How to make a million
A FEW months ago one of our more respected national newspapers explained the kind of prowess needed for buying and selling on E Bay. So there I was ready to become an on-line millionaire. Being someone who does have a habit of hoarding, I thought there ha
A FEW months ago one of our more respected national newspapers explained the kind of prowess needed for buying and selling on E Bay.
So there I was ready to become an on-line millionaire.
Being someone who does have a habit of hoarding, I thought there has to be something which is rare and valuable - and, obviously, an item that someone else really needs to acquire.
You see, hoarding is not really hoarding, as such, it's more or less collecting. Well that's the description I give to such an exercise.
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An item that may appear to be rubbish could be worth a decent price.
Obviously, too, an item that has been collected has a certain sentimental value.
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But to return to making a million.
There I was rummaging through all that hoarded rubbish (I mean collection) to see whether there was something, anything of great value.
And anyway, who wants an old FA Cup Final ticket or a dog-eared book or a scratched vinyl LP?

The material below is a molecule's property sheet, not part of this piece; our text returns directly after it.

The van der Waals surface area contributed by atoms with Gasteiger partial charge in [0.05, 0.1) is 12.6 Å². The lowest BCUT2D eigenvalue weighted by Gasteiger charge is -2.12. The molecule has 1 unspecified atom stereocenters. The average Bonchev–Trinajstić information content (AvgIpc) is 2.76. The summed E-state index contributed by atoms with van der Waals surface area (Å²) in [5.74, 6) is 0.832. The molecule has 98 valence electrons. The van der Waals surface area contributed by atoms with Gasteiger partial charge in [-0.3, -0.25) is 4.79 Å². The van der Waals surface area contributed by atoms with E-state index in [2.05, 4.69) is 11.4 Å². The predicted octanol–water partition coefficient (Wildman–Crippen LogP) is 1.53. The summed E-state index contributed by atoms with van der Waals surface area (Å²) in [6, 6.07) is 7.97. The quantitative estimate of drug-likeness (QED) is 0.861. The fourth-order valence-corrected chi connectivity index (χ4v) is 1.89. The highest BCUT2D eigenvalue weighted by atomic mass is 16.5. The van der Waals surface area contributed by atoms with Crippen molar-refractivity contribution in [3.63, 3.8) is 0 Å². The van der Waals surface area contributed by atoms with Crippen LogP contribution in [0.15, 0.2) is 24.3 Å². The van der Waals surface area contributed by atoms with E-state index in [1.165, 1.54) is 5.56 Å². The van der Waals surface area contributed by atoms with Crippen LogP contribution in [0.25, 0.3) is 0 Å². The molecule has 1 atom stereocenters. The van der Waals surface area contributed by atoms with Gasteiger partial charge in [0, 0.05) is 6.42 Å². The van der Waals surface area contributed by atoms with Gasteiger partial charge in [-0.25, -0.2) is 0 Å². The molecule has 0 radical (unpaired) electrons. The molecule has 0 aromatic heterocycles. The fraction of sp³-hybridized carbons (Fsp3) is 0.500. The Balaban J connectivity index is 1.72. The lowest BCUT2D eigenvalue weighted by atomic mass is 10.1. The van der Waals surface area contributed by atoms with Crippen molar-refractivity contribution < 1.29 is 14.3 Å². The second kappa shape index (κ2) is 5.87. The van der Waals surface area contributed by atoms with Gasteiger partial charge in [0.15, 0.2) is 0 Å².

Who indeed? Believe it or not there are people out there and willing to pay a seemingly ridiculous price.
So I went on-line purely as an exercise to compare the asking price with some of the junk (collection) I've accumulated.
Would you believe it? The FA Cup programme from 1978 when somehow Arsenal contrived to be beaten by Ipswich Town is worth a staggering 99 pence.
That just leaves making £999,999 to reach the million.
If I had the original 1923 FA Cup programme when Wembley became the venue, then we would be talking £1,200, or even the 1930 FA Cup Final programme between Arsenal and Huddersfield Town, said to be worth £720.
No, I've got Arsenal and Ipswich which no-one really wants. Or no-one is prepared to pay a massive price.
Now what about books (and I can say here that I have a collection or even a library without the lending facilities)?
A first edition of Agatha Christie's Secret of Chimneys is a bargain at £650 and Ian Fleming's original Casino Royle will cost about £1,750.
Not having either, I went on a voyage of discovery through the bookshelves, and unearthed a copy of Hugh Cudlipp's Publish and Be Damned.
And it was a first edition.
Indeed, it was a bargain when I spent £5 on acquiring it from a second-hand book shop.
It's a book, I believe, worth having, about one of the great editors in newspaper history.
And what's it worth? On E-bay the price is £4.
So it wasn't that much of a bargain years ago.
Still, the memories from years of hoarding (collecting) are worth a lot more.